King Abgar the Great of Edessa (? - A.D. 212) may also play an important role in the history of the Shroud of Turin. Abgar the Great (Abgar VIII) should not to be confused with Abgar V of the legendary account. See: The Legend of Abgar.
Abgar the great is primarily remembered in history for his conversion to Christianity in approximately A.D. 212. However, historian Jack Markwardt thinks that Abgar VIII is the real person of the Legend of Abgar rather than Abgar V. See: An explanation for how the Legend of Abgar evolved.
. . . Avircius Marcellus, the Bishop of Hieropolis, was summoned to Rome, where he was introduced to Abgar’s wife, Queen Shalmath, that he then travelled to Antioch, where he was joined by Palut and provided with the Shroud, identifiable as the historically-documented sacred Christ-icon which had been taken from Palestine to Syria, and that he then proceeded to Edessa, where he displayed the imaged relic to the king and baptized him into the Christian faith, thereby resulting in the Shroud’s commemoration, in legend, as the Portrait of Edessa.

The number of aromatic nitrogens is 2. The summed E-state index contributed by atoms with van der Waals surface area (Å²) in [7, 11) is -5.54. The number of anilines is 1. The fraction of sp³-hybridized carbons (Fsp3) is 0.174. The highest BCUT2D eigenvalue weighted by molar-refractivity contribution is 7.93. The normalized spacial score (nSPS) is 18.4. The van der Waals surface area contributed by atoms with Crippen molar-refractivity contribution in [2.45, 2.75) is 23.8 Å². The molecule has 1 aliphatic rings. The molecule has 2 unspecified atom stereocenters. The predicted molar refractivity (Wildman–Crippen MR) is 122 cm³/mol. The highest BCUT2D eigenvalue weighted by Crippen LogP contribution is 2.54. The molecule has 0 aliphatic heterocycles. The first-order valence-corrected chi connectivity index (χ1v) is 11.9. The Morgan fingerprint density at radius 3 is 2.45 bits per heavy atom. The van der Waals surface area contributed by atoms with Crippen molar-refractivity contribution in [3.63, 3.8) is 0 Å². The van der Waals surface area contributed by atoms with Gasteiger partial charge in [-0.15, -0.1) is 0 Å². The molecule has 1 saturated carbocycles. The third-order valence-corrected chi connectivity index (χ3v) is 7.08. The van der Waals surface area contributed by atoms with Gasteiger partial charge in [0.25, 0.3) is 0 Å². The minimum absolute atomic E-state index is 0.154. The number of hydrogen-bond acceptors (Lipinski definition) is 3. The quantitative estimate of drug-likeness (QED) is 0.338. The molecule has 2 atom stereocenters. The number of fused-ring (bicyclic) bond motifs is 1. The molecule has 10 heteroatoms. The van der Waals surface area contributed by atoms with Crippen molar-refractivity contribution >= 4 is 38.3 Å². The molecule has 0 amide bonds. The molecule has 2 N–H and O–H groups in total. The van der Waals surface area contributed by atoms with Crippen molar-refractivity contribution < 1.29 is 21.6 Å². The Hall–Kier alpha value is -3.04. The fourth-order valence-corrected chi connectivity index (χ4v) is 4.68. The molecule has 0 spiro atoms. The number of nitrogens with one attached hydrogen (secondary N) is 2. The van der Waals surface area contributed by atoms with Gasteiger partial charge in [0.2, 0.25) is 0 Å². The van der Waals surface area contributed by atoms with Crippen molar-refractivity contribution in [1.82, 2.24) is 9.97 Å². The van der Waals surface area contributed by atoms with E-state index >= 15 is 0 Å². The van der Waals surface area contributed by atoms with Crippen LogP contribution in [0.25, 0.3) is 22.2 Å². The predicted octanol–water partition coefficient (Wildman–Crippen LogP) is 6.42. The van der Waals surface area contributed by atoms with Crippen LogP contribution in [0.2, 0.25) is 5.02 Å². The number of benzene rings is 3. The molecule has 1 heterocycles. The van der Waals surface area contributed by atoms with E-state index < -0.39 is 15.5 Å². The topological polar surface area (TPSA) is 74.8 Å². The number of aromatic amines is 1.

This agrees with a scholarly consensus that Edessa was evangelized and developed as a Christian community at about this time. Scholars doubt that Edessa was converted earlier. It gives us a plausible scenario for seeing how the legend of Abgar might have developed.
Markwardt tells us that the shroud was then returned to Antioch where it remained until the 6th century. It was, he believes, concealed in a niche above the city’s Gate of the Cherubim in 362 where it remained until about 540. The Gate of the Cherubim was so named because, reportedly, according to the biographer of St. Saint Symeon Stylites, the column sitter, Titus placed the Cherubim he took from the Temple in Jerusalem above this gate.
See: Abgar V